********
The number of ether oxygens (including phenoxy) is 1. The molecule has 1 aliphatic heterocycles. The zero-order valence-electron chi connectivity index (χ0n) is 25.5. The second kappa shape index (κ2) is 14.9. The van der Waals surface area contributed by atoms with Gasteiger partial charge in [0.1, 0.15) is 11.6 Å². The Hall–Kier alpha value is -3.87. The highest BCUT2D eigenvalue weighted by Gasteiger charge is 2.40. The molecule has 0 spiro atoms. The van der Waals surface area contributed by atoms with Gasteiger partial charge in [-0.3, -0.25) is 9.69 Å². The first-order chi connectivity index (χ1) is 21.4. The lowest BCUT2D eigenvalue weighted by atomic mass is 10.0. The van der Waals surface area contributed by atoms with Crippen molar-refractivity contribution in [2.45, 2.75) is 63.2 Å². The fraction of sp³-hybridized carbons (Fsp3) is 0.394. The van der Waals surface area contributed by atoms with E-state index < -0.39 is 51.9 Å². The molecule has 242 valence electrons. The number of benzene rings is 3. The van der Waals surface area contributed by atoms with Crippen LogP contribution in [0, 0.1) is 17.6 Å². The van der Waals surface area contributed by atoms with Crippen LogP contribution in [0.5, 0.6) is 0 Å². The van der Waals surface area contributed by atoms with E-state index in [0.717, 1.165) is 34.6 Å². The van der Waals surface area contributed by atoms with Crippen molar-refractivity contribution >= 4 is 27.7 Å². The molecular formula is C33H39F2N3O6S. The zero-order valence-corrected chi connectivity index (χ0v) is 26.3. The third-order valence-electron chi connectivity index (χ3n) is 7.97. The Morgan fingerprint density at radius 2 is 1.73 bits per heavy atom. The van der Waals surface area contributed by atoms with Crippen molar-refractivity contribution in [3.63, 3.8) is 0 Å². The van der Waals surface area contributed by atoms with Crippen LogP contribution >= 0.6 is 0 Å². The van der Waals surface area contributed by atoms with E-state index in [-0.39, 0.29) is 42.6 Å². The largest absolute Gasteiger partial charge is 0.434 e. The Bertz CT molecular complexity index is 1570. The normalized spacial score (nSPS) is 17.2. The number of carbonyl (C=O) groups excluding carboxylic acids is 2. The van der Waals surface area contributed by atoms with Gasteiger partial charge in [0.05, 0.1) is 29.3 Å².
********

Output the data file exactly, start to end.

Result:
The number of ether oxygens (including phenoxy) is 1. The molecule has 1 aliphatic heterocycles. The zero-order valence-electron chi connectivity index (χ0n) is 25.5. The second kappa shape index (κ2) is 14.9. The van der Waals surface area contributed by atoms with Gasteiger partial charge in [0.1, 0.15) is 11.6 Å². The Hall–Kier alpha value is -3.87. The highest BCUT2D eigenvalue weighted by Gasteiger charge is 2.40. The molecule has 0 spiro atoms. The van der Waals surface area contributed by atoms with Gasteiger partial charge in [-0.3, -0.25) is 9.69 Å². The first-order chi connectivity index (χ1) is 21.4. The lowest BCUT2D eigenvalue weighted by atomic mass is 10.0. The van der Waals surface area contributed by atoms with Crippen molar-refractivity contribution in [2.45, 2.75) is 63.2 Å². The fraction of sp³-hybridized carbons (Fsp3) is 0.394. The van der Waals surface area contributed by atoms with E-state index < -0.39 is 51.9 Å². The molecule has 242 valence electrons. The number of benzene rings is 3. The van der Waals surface area contributed by atoms with Crippen LogP contribution in [0, 0.1) is 17.6 Å². The van der Waals surface area contributed by atoms with Crippen LogP contribution in [0.5, 0.6) is 0 Å². The van der Waals surface area contributed by atoms with E-state index in [0.717, 1.165) is 34.6 Å². The van der Waals surface area contributed by atoms with Crippen molar-refractivity contribution >= 4 is 27.7 Å². The molecular formula is C33H39F2N3O6S. The zero-order valence-corrected chi connectivity index (χ0v) is 26.3. The third-order valence-electron chi connectivity index (χ3n) is 7.97. The Morgan fingerprint density at radius 2 is 1.73 bits per heavy atom. The van der Waals surface area contributed by atoms with Crippen molar-refractivity contribution in [3.63, 3.8) is 0 Å². The van der Waals surface area contributed by atoms with Crippen LogP contribution >= 0.6 is 0 Å². The van der Waals surface area contributed by atoms with E-state index in [-0.39, 0.29) is 42.6 Å². The largest absolute Gasteiger partial charge is 0.434 e. The Bertz CT molecular complexity index is 1570. The normalized spacial score (nSPS) is 17.2. The number of carbonyl (C=O) groups excluding carboxylic acids is 2. The van der Waals surface area contributed by atoms with Gasteiger partial charge in [0.05, 0.1) is 29.3 Å².